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Jamie and Emily Pharro discovering their friend's prank
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Day In a Page

Burgundy, the River Rhone & Provence – MS Swiss Corona - seven nights from £999pp
Lake Maggiore, Orta and the Matterhorn – seven nights from £899pp
Sicily – seven nights from £939pp
Pompeii, Capri and the Bay of Naples - seven nights from £799pp
Istanbul Ephesus & Troy – six nights from £859pp
Mary Rose – two nights from £319pp
Ferguson: In the heartlands of America, a descent into madness

A descent into madness in America's heartlands

David Usborne arrived in Ferguson, Missouri to be greeted by a scene more redolent of Gaza and Afghanistan
BBC’s filming of raid at Sir Cliff’s home ‘may be result of corruption’

BBC faces corruption allegation over its Sir Cliff police raid coverage

Reporter’s relationship with police under scrutiny as DG is summoned by MPs to explain extensive live broadcast of swoop on singer’s home
Lauded therapist Harley Mille still in limbo as battle to stay in Britain drags on

Lauded therapist still in limbo as battle to stay in Britain drags on

Australian Harley Miller is as frustrated by court delays as she is with the idiosyncrasies of immigration law
Lewis Fry Richardson's weather forecasts changed the world. But could his predictions of war do the same?

Lewis Fry Richardson's weather forecasts changed the world...

But could his predictions of war do the same?
Kate Bush asks fans not to take photos at her London gigs: 'I want to have contact with the audience, not iPhones'

'I want to have contact with the audience, not iPhones'

Kate Bush asks fans not to take photos at her London gigs
Under-35s have rated gardening in their top five favourite leisure activities, but why?

Young at hort

Under-35s have rated gardening in their top five favourite leisure activities. But why are so many people are swapping sweaty clubs for leafy shrubs?
Tim Vine, winner of the Funniest Joke of the Fringe award: 'making a quip as funny as possible is an art'

Beyond a joke

Tim Vine, winner of the Funniest Joke of the Fringe award, has nigh-on 200 in his act. So how are they conceived?
The late Peter O'Toole shines in 'Katherine of Alexandria' despite illness

The late Peter O'Toole shines in 'Katherine of Alexandria' despite illness

Sadly though, the Lawrence of Arabia star is not around to lend his own critique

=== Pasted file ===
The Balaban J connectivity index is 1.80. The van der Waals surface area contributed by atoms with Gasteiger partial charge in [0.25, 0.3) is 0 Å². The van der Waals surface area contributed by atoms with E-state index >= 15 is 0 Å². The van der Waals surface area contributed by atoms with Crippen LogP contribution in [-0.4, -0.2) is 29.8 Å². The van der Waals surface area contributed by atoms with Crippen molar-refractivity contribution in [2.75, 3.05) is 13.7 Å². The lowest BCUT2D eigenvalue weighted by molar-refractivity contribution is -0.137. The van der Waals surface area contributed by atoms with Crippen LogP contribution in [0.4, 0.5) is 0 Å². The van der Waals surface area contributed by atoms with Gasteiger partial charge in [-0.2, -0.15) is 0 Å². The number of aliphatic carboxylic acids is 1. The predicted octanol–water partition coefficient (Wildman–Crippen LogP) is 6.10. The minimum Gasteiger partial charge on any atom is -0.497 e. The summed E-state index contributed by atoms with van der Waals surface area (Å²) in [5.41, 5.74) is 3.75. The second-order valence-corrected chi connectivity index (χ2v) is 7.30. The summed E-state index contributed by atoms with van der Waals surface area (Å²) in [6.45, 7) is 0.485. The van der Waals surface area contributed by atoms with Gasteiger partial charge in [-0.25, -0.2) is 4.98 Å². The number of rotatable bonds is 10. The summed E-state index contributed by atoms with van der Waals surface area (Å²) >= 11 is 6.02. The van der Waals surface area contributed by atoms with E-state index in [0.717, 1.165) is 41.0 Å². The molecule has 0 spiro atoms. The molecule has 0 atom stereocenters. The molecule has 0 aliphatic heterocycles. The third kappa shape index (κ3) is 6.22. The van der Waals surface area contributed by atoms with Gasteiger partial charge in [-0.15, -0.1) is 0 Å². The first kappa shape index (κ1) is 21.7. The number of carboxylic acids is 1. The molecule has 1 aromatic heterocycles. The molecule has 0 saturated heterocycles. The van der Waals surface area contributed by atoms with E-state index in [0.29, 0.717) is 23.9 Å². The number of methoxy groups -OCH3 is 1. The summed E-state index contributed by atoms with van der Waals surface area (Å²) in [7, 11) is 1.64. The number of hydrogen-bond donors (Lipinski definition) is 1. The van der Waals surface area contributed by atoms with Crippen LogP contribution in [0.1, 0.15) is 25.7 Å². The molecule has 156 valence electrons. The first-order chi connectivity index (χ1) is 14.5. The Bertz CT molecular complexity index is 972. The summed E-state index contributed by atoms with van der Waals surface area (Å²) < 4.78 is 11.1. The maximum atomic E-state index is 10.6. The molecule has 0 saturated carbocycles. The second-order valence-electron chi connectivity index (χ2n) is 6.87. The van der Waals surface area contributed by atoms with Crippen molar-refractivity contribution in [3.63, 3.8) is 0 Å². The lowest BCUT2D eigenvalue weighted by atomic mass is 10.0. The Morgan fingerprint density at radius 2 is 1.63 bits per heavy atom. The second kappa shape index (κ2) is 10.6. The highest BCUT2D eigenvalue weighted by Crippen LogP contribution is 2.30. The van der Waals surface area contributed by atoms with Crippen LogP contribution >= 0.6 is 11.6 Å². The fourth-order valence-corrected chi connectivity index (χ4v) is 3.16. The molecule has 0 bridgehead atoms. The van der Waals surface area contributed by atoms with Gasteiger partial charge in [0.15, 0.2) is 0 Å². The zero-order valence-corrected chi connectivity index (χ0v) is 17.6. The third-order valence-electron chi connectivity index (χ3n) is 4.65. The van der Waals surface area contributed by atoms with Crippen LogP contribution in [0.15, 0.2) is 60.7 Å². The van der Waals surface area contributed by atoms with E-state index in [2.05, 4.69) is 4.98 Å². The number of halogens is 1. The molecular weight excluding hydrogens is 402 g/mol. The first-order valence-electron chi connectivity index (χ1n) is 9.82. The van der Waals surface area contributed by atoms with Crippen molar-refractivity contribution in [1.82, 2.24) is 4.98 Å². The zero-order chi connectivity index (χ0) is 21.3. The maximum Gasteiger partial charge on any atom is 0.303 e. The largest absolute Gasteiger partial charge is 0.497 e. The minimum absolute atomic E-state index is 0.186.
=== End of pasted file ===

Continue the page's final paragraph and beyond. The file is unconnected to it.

Wicken Fen in Cambridgeshire: The joy of camping in a wetland nature reserve and sleeping under the stars

A wild night out

Wicken Fen in Cambridgeshire offers a rare chance to camp in a wetland nature reserve
Comic Sans for Cancer exhibition: It’s the font that’s openly ridiculed for its jaunty style, but figures of fun have their fans

Comic Sans for Cancer exhibition

It’s the font that’s openly ridiculed for its jaunty style, but figures of fun have their fans
Besiktas vs Arsenal: Five things we learnt from the Champions League first-leg tie

Besiktas vs Arsenal

Five things we learnt from the Champions League first-leg tie
Rory McIlroy a smash hit on the US talk show circuit

Rory McIlroy a smash hit on the US talk show circuit

As the Northern Irishman prepares for the Barclays, he finds time to appear on TV in the States, where he’s now such a global superstar that he needs no introduction
Boy racer Max Verstappen stays relaxed over step up to Formula One

Boy racer Max Verstappen stays relaxed over step up to F1

The 16-year-old will become the sport’s youngest-ever driver when he makes his debut for Toro Rosso next season
Fear brings the enemies of Isis together at last

Fear brings the enemies of Isis together at last

But belated attempts to unite will be to no avail if the Sunni caliphate remains strong in Syria, says Patrick Cockburn
Charlie Gilmour: 'I wondered if I would end up killing myself in jail'

Charlie Gilmour: 'I wondered if I'd end up killing myself in jail'

Following last week's report on prison suicides, the former inmate asks how much progress we have made in the 50 years since the abolition of capital punishment